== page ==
We're putting together a system that reads ~32 voltage signals through an analog-to-digital converter card, does some preliminary processing on them, and passes the results (still separated into 32 channels) to the network as UDP packets, where they are picked up by another computer and variously (a) displayed, (b) further processed, (c) searched for criteria to change the state of the acquisition system, or (d) some combination of A-C. Simultaneously a GUI process is running on the computer doing those latter processes (the vis computer), which changes state in both the data-generating computer and the vis computer's multiple processes, through UDP-packeted command messages.
I'm new to network programming and am struggling to pick a network topology. Are there any heuristics (or book chapters, papers) about network topology for relatively small applications than need to pass data, commands, and command acknowledgments flexibly?
Raw data acquisition happens on a single Linux box. Simply processing the data, saving to disk, and pushing to the network uses about 25% of the CPU capacity, and a tiny amount of memory. Less than 0.5 Mb/sec of data go to the network. All code for data-generation is in c++.
Another linux machine runs several visualization / processing / GUI processes. The GUI controls both the acquisition machine and the processes on the vis/processing/GUI computer itself. This code is mostly in c++, with a couple little utilities in Python.
We will be writing other applications that will want to listen in on the raw data, the processed data, and all the commands being passed around; those applications will want to issues commands as well - we can't anticipate how many such modules we want to write, but we expect 3 or 4 data-heavy processes that transform all 32 input streams into a single output; as well as 3 or 4 one-off small applications like a "command logger". The modularity requirement means that we want the old data-generators and command-issuers to be agnostic about how many listeners are out there. We also want commands to be acknowledged by their recipients.
The two machines are connected by a switch, and packets (both data and commands, and acknowledgments) are sent in UDP.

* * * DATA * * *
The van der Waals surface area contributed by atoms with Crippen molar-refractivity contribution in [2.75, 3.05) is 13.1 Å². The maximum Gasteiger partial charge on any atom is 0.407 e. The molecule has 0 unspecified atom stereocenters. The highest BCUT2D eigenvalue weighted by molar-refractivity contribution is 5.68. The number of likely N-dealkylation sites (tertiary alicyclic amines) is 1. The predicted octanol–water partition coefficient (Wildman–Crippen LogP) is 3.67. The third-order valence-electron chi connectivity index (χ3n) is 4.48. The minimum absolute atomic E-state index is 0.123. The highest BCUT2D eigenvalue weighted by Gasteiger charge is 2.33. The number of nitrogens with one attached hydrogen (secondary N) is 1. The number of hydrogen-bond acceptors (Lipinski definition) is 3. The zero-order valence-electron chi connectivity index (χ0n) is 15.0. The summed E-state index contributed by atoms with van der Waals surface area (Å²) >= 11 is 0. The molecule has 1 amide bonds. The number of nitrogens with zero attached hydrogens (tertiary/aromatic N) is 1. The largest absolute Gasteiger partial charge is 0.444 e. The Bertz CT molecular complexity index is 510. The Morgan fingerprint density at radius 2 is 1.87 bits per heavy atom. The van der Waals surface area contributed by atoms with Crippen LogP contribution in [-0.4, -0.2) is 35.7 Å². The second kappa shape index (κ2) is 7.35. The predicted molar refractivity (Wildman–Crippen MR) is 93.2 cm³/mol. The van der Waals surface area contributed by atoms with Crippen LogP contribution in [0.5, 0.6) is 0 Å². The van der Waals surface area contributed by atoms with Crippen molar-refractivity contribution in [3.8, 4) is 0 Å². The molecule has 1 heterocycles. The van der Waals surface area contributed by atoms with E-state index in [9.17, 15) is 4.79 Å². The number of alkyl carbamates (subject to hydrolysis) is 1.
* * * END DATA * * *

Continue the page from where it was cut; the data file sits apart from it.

The five possibilities we're thinking of:
Data streams, commands, and acknowledgements are targeted by port number. The data-generator sends independent data streams as UDP packets to different port numbers bound by independent visualizer processes on the visualization computer. Each process also binds a listening port for incoming commands, and another port for incoming acknowledgments to outgoing commands. This option seems good because the kernel does the work of trafficing/filtering the packets; but bad because it's hard to see how processes address each other in the face of unpredicted added modules; it also seems to lead to an explosion of bound ports.
Data streams are targeted to their respective visualizers by port number, and each process binds a port for listening for commands. But all command-issuers send their commands to a packet-forwarder process which knows the command-in ports of all processes, and forwards each command to all of them. Acknowledgements are also sent to this universal-command-in port and forwarded to all processes. We pack information about the intended target of each command and each acknowedgment into the command/ack packets, so the processes themselves have to sift through all the commands/acks to find ones that pertain to them.
The packet-forwarder process is also the target of all data packets. All data packets and all command packets are forwarded to perhaps 40 different processes. This obviously puts a whole lot more traffic on the subnet; it also cleans up the explosion of bound ports.
Two packet-distributors could run on the vis computer - one broadcasts commands/ack's to all ports. The other broadcasts data to only ports that would possibly want data.
Our 32 visualization processes could be bundled into 1 process that draws data for the 32 signals, greatly reducing the extra traffic that option 3 causes.
If you've experimented with passing data around among multiple processes on a small number of machines, and have some wisdom or rules of thumb about which strategies are robust, I'd greatly appreciate the advice! (requests for clarification in the pics are welcome)